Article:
NPR has a new feature called "What We're Reading" brought to my attention on of their blogspots. Sounds like they could use some help sorting through the stacks or books collected by staffers...
"Welcome to the first issue of "What We're Reading." At NPR, we cover a lot of books every week. Among those, there are always a handful of standouts — the great reads as well as the books whose buzz-level makes them impossible to ignore. "What We're Reading" brings you our book team's shortlist of new fiction and non-fiction releases, along with candid reactions from our reporters, hosts and critics."
Wonder if they're reading them online? Most interesting.... this is one of the first books reviewed.
The End of the World As We Know It
By Ken Auletta
The subtitle of Ken Auletta's book is The End Of The World As We Know It, which gives you some idea of just how important he believes Google to be. Googled is not the first book about the rise of the titans of search (and other businesses), but Auletta, a media columnist for The New Yorker, prides himself on his 2 1/2 years of research and broad access to the company. Combining anecdotes about the founders and others who make the company work with efforts to use Google as a metaphor for the broader digital revolution, Auletta attempts to explain the company's functioning and mind-set while drawing lessons that apply beyond its very famous doors.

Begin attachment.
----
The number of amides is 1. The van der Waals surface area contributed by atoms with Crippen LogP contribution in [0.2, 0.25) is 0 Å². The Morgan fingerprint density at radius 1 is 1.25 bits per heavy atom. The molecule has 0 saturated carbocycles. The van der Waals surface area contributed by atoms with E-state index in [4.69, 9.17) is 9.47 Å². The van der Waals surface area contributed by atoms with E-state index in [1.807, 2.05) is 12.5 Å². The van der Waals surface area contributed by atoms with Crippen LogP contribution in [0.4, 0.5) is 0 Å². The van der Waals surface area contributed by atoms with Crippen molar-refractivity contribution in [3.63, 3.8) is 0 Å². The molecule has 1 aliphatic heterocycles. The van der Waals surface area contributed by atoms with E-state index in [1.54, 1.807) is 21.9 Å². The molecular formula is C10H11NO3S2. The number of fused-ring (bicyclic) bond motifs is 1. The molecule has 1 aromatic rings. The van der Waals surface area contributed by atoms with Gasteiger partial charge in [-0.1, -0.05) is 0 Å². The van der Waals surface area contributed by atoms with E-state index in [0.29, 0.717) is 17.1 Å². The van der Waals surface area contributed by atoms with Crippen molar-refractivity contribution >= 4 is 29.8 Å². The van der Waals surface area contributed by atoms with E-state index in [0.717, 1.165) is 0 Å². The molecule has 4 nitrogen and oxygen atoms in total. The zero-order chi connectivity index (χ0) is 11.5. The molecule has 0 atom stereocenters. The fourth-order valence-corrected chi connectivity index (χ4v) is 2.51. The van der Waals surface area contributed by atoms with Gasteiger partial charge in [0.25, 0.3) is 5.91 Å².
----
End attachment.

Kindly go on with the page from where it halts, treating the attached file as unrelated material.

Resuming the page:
I've met some of these people, and Auletta really does nail something about them — a peculiar mix of goofiness, arrogance and brilliance. My only critique is that sometimes he falls victim to the Silicon Valley spin army. But I was not bored. For someone who wants to understand what is without a doubt one of the most important companies in history, this is a very readable way to get a grasp of the players, the technology and its implications.— Laura Sydell, digital culture correspondent
Given the absence of a shapely narrative or a strong point of view, Googledreads as a timeline skimming across the key moments in the company's history and providing rote miniature profiles of the key players— Troy Patterson, NPR reviewer